Panel Discussion on “National Action Plan (NAP): Imperatives and Impediments”

Post Event Report

Panel Discussion 

“National Action Plan (NAP): Imperatives and Impediments” 

Introduction

A panel discussion on “National Action Plan (NAP): Imperatives and Impediments” was organized by the Islamabad Policy Research Institute (IPRI) on May 8, 2018 at the IPRI conference hall. Panellists included:

  1. Gen (R) Khalid Rabbani HI (M), Former General Officer Commanding, XI Corps and Managing Director, Army Welfare Trust (AWT), Rawalpindi
  2. Aasiya Riaz, Joint Director, Pakistan Institute of Legislative Development and Transparency (PILDAT)
  3. Tasneem Noorani, Member Board of Advisors, Institute for Policy Reforms (IPR), Lahore; and Former Secretary Interior and Commerce, Government of Pakistan

The purpose of this Panel Discussion was two-fold:

  • revisit NAP and review its implementation
  • identify problem areas and solutions.

Salient Points:

  • The National Action Plan (NAP) is a comprehensive document and is able to highlight the entire security landscape of the country. However, general opaqueness over its implementation and the lack of clarity regarding its monitoring were cited as major causes behind the poor performance in its execution.
  • There has been no periodic monitoring of performance indicators on  implementation of the NAP of the concerned  offices such as  National Counter Terrorism Authority (NACTA), the Prime Minister’s Office or  the National Security Division. At the same time,  the role and work of the apex committees at the federal and provincial levels for effective coordination remain weak.
  • While discussing the terrorist incidents in the country, it was pointed out that as per NACTA figures, there has been a sharp decrease in terrorist activity around the country. For instance, terrorism related incidents declined from 1139 in 2015 to 489 in 2017.
  • However, the government has adopted a piecemeal approach towards the implementation of NAP. For instance, NACTA has been unable to inform Parliament and the public on the progress of implementation of NAP. NACTA also suffers from severe capacity issues.
  • There are also issues of progress on banning financial routes of internationally proscribed organizations and affiliates. Furthermore, ineffective laws have led to re-emergence of proscribed terrorist organizations under different names. There is no uniform curriculum for religious seminaries as envisioned by NAP. The biggest failure has been revamping the criminal justice system due to lack of initiative by provincial and federal governments.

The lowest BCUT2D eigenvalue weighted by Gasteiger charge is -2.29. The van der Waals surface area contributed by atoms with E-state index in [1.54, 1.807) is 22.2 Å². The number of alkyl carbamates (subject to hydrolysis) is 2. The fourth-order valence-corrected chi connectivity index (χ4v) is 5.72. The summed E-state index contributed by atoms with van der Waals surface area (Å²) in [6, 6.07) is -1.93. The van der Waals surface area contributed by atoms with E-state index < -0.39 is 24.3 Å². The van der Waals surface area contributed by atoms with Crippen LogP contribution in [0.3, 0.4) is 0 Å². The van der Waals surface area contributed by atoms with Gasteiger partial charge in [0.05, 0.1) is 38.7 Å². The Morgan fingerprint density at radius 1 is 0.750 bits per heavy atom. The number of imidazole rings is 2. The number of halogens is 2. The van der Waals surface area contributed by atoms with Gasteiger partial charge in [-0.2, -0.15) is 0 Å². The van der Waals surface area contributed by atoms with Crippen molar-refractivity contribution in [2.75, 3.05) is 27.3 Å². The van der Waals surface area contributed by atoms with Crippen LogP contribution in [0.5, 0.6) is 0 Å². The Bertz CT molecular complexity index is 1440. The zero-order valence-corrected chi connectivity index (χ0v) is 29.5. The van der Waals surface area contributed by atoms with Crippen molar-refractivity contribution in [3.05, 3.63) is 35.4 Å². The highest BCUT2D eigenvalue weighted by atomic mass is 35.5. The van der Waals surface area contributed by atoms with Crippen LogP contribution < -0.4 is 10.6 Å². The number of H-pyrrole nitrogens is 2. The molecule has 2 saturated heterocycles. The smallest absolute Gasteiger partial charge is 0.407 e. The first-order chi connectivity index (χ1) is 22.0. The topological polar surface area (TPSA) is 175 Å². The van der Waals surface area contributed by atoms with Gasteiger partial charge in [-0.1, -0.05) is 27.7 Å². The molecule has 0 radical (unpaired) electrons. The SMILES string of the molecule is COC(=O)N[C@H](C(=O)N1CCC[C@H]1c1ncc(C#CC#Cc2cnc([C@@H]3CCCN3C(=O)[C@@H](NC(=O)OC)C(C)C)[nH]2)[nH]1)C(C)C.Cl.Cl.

• Tribal areas lack basic amenities of life and their traditional justice systems have been replaced by a broken criminal justice system which has disenfranchised these communities even further. Due to lack of reintegration, these communities feel ‘betrayed’ or left behind. The issue should be handled politically, instead of employing drastic actions. If the situation is left unattended, it will provide space for outsiders to step in, thereby, resulting in further chaos.
  • The issue of civil-military strife needs to be put aside, and a united approach has to be adopted. The military should not judge the government, nor should the political government shy away from taking initiatives.

Recommendations

  • The National Action Pan (NAP) is an important security document, and significant efforts have been made under it, but lack of ownership has created impediments in its full and effective implementation. Therefore, the Prime Minister of Pakistan should directly lead the National Counter Terrorism Authority (NACTA), as terrorism and sectarianism are the main threats to the country.
  • NACTA is the primary institution overlooking NAP; however, it has not been able to establish itself as a proactive organization and remains largely ineffective. The area in which it needs to improve is coordination between different intelligence and security departments at the federal and provincial levels. It should have a presence in the provincial capitals or establish monitoring and coordination units within the provincial home departments. In addition, NACTA should take the primary responsibility of spreading counterterrorism narrative through film and art.
  • The Parliament and Provincial Assemblies should regularly debate and discuss progress on NAP for its effective implementation.
  • Policymakers need to fulfil the governance gaps that are giving space to anti-nationalist forces that, if ignored, may take root in Pakistan.
  • Delays in judicial system reforms are endemic. The most glaring causes include outmoded court procedures and inefficient case management techniques. The Criminal Justice System needs serious attention and reforms.
  • There are areas such as social mobilization, regrouping of terror outfits under new names and terror financing, which remain key challenges, which can be sorted out by tightening the Anti-Money Laundering and Terror Financing regime of Pakistan.
  • While NAP is a landmark blueprint for combating terrorism and violent extremism in Pakistan that was achieved through rare consensus of otherwise bitterly opposed political forces besides being a civil-military agreement, the country is not out of the woods yet. One major issue in this regard is the lack of consensus on differentiation between terrorist groups; and lack of a holistic policy on counterterrorism and national security.